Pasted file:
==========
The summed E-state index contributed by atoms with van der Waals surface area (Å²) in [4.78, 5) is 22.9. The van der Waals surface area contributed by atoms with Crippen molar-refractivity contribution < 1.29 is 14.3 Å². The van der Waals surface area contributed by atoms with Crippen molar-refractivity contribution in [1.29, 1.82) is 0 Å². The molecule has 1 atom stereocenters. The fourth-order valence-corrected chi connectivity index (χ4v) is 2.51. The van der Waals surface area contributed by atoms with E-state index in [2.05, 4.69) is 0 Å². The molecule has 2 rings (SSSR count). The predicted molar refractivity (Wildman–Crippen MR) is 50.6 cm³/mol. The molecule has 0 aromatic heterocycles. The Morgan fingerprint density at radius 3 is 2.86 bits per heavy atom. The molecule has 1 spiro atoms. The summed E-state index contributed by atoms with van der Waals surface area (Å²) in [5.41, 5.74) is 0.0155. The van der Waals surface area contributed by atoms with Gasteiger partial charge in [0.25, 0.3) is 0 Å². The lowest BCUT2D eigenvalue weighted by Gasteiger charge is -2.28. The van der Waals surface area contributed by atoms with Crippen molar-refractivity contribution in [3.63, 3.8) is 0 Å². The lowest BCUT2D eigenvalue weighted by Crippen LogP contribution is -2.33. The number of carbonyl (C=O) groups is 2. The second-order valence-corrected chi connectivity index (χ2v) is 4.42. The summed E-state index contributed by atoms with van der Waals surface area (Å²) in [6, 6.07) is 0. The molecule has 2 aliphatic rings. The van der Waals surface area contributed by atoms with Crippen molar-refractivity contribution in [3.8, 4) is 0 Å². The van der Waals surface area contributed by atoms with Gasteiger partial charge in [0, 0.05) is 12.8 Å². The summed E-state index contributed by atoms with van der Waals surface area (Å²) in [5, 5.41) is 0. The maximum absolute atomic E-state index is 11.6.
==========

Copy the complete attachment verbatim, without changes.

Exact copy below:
The summed E-state index contributed by atoms with van der Waals surface area (Å²) in [4.78, 5) is 22.9. The van der Waals surface area contributed by atoms with Crippen molar-refractivity contribution < 1.29 is 14.3 Å². The van der Waals surface area contributed by atoms with Crippen molar-refractivity contribution in [1.29, 1.82) is 0 Å². The molecule has 1 atom stereocenters. The fourth-order valence-corrected chi connectivity index (χ4v) is 2.51. The van der Waals surface area contributed by atoms with E-state index in [2.05, 4.69) is 0 Å². The molecule has 2 rings (SSSR count). The predicted molar refractivity (Wildman–Crippen MR) is 50.6 cm³/mol. The molecule has 0 aromatic heterocycles. The Morgan fingerprint density at radius 3 is 2.86 bits per heavy atom. The molecule has 1 spiro atoms. The summed E-state index contributed by atoms with van der Waals surface area (Å²) in [5.41, 5.74) is 0.0155. The van der Waals surface area contributed by atoms with Gasteiger partial charge in [0.25, 0.3) is 0 Å². The lowest BCUT2D eigenvalue weighted by Gasteiger charge is -2.28. The van der Waals surface area contributed by atoms with Crippen molar-refractivity contribution in [3.63, 3.8) is 0 Å². The lowest BCUT2D eigenvalue weighted by Crippen LogP contribution is -2.33. The number of carbonyl (C=O) groups is 2. The second-order valence-corrected chi connectivity index (χ2v) is 4.42. The summed E-state index contributed by atoms with van der Waals surface area (Å²) in [6, 6.07) is 0. The molecule has 2 aliphatic rings. The van der Waals surface area contributed by atoms with Crippen molar-refractivity contribution in [3.8, 4) is 0 Å². The van der Waals surface area contributed by atoms with Gasteiger partial charge in [0, 0.05) is 12.8 Å². The summed E-state index contributed by atoms with van der Waals surface area (Å²) in [5, 5.41) is 0. The maximum absolute atomic E-state index is 11.6.